The History of the Bhagavad Gita

Nov 30 2017 - Krishna Talk 203
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The following article on the history of the Bhagavad-gita is presented on Sri Gita Jayanti, the 5144th anniversary of Sri Krsna speaking the Gitopanisad/Bhagavad-gita.

Since time immemorial, Srimad Bhagavad Gita has been a prime source of inspiration for many great thinkers and philosophers in both the east and the west. In ancient times, the first commentary on the Gita was written by Adi Shankara, who was the first acarya to treat it as a freestanding text. Subsequently, other great acaryas such as Ramanuja, Madhva, Sridhara Svami and others wrote commentaries on the Gita that presented its essential devotional significance, in stark contrast to Adi Shankara’s impersonal interpretation.

In the western world, Srimad Bhagavad Gita has been highly appreciated by erudite scholars and philosophers such as Henry David Thoreau, Friedrich Schlegel, Arthur Schopenhauer, Carl Jung and Herman Hesse. Upon reading the Gita, the famous American transcendentalist, Ralph Waldo Emerson commented:

“I owed a magnificent day to Bhagavad Gita. It was the first of books; it was if an empire spoke to us, nothing small or unworthy, but large, serene, consistent, the voice of an old intelligence which in another age and climate had pondered and thus disposed of the same questions which exercise us.” (Journals of Ralph Waldo Emerson)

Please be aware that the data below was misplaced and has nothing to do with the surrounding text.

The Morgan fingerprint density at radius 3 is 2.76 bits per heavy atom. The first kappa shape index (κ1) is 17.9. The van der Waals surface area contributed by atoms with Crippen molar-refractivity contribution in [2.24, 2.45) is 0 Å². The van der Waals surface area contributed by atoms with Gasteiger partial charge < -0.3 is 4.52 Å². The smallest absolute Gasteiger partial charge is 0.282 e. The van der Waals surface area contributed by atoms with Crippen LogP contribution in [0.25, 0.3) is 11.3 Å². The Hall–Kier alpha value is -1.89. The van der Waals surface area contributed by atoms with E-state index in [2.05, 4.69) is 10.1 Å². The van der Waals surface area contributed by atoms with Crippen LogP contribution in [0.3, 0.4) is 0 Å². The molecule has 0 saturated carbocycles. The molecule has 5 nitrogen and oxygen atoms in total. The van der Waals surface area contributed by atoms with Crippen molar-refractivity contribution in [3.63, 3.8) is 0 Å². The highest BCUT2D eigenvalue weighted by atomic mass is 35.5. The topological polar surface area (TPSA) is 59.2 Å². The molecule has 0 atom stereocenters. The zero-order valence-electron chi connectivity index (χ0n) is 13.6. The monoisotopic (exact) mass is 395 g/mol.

Bagavad Gita Original Pocket Edition

Originally, Srimad Bhagavad Gita is part of the ancient historical epic, the Mahabharata, composed by the great sage Vyasa in approximately 3100 BCE. The eighteen chapters of Bhagavad Gita are found within the Sixth Canto of the Mahabharata known as the Bhishma-parva, which altogether contains 117 chapters. Initially Vyasa wrote the 8,800 core verses of the Mahabharata and later his disciples Vaishampayana and Suta added further historical details until the Mahabharata finally consisted of 100,000 verses – seven times the size of Homer’s Illiad and fifteen times the size of the King James Bible.

The word Mahabharata means ‘The History of Greater India’ and recounts the story of two feuding royal families, the Pandavas (the sons of Pandu) and their cousins, the Kauravas (the sons of Dhrtarashtra). Both Pandu and his brother Dhrtarashtra belonged to the royal Kuru Dynasty of Hastinapura (modern day Delhi). Although Dhrtarashtra was the elder of the two, he was born blind and so the throne was passed on to Pandu, who became the heir-apparent.

Bagavad Gita by Swami B.G Narasingha

However Pandu died untimely, leaving five children – Yudhishthira, Arjuna, Bhima, Nakula and Sahadeva. While the Pandavas were still young, their uncle Dhrtarashtra assumed the throne as regent until they were of age to rule the kingdom. Yet due to his excessive paternal attachment, Dhrtarashtra schemed that his own sons, led by the corrupt Duryodhana, would ascend the imperial throne. To this end, and with the consent of his father, Duryodhana made several assassination attempts upon the lives of the Pandavas. Despite the wise counsel of his grandfather Bhishma, his uncle Vidura and his military teacher Drona, Duryodhana continued to plot against his cousins. Yet, due to the protection of Sri Krsna, the Pandavas were able to foil all his murderous attempts.